The 2020 debates, thus far, have been wildly unpredictable.
“That was a hot mess, inside a dumpster fire, inside a train wreck,” CNN’s Jake Tapper said after the Sept. 30 debate between President Donald Trump and former Vice President Joe Biden. “That was the worst debate I have ever seen.”
After a chaotic first presidential debate and dueling town halls in place of the canceled second debate, the Oct. 7 vice presidential debate and Thursday’s third presidential debate have even greater importance.
Voterise, a Utah non-profit, strives to increase voter registration and turnout among the 18- to 29-year-old demographic and underrepresented groups. Hope Zitting-Goeckeritz, the executive director of Voterise, encourages all voters to watch the debates, even if they are chaotic.
“The only thing worse than not voting, is voting uninformed,” she explained. “Watching the debates can confirm things so you aren’t hearing all your news from your aunt on Facebook.”
Zitting-Goeckeritz admitted she was disappointed with the first presidential debate, noting the substance of the exchange between Trump and Biden will not likely help voters decide their vote due to a “lack of policy exchanges.” Still, she said, candidates meeting on a stage before the public can impact voters.
With two presidential candidates in their 70s, the vice presidential candidates have drawn even more attention for their approach toward policy.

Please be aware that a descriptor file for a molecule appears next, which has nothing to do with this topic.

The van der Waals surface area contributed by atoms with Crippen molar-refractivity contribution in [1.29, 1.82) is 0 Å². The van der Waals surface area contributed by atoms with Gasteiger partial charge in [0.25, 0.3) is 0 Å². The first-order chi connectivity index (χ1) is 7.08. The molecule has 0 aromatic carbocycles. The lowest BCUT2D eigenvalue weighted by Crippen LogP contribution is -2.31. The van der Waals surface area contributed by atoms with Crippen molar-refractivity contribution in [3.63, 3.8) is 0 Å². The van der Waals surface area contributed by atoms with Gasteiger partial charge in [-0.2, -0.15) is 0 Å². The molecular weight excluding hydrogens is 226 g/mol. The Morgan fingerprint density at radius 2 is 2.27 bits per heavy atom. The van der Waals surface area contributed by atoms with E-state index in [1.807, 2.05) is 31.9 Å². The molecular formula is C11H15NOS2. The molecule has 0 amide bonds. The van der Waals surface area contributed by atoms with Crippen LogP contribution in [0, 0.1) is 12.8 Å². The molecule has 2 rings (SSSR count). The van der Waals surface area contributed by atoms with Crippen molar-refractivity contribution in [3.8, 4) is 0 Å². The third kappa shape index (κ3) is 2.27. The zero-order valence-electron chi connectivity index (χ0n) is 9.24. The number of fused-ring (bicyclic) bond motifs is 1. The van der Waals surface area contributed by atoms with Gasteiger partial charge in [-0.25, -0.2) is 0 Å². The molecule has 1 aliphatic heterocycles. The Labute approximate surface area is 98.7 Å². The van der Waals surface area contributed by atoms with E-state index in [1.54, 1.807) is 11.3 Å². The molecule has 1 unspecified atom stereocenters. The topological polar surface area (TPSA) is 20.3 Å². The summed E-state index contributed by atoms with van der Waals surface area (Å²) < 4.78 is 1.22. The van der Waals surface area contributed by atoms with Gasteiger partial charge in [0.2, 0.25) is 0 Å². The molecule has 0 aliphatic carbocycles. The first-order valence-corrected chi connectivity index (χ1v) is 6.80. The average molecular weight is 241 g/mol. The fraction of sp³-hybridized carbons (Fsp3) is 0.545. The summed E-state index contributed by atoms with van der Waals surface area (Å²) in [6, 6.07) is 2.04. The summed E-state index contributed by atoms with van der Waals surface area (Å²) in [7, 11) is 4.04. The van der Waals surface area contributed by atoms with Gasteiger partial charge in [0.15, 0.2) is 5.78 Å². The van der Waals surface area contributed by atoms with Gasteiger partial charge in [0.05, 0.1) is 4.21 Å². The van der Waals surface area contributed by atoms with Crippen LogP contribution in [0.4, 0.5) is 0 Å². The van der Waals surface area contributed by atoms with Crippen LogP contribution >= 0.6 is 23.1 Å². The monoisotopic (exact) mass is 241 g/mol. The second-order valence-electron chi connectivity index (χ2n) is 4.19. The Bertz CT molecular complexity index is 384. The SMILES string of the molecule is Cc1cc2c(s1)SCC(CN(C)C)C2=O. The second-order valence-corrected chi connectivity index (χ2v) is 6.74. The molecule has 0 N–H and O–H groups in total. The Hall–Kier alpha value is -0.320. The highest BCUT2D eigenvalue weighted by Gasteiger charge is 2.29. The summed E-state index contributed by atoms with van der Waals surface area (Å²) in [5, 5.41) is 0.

“The vice president is always just one lack of a heartbeat away from the presidency,” Zitting-Goeckeritz said.
Forrest Ross, a student at Salt Lake Community College majoring in political science, watched the presidential debate and said he didn’t learn much from the candidates.
“It was a mess,” he said. “The biggest issue was that President Trump was steamrolling over Biden and the moderator … The issues that the debate was supposed to cover were barely touched on at all.”
Before the debates, Ross said he knew how he was going to vote but wanted to see how candidates would touch on certain issues. But he doesn’t think that watching these debates will have any impact in this “already pulverized political climate.”
“I think most people already know what they want,” Ross explained. “But I do also think there is a minority of people who actually care about the issues.”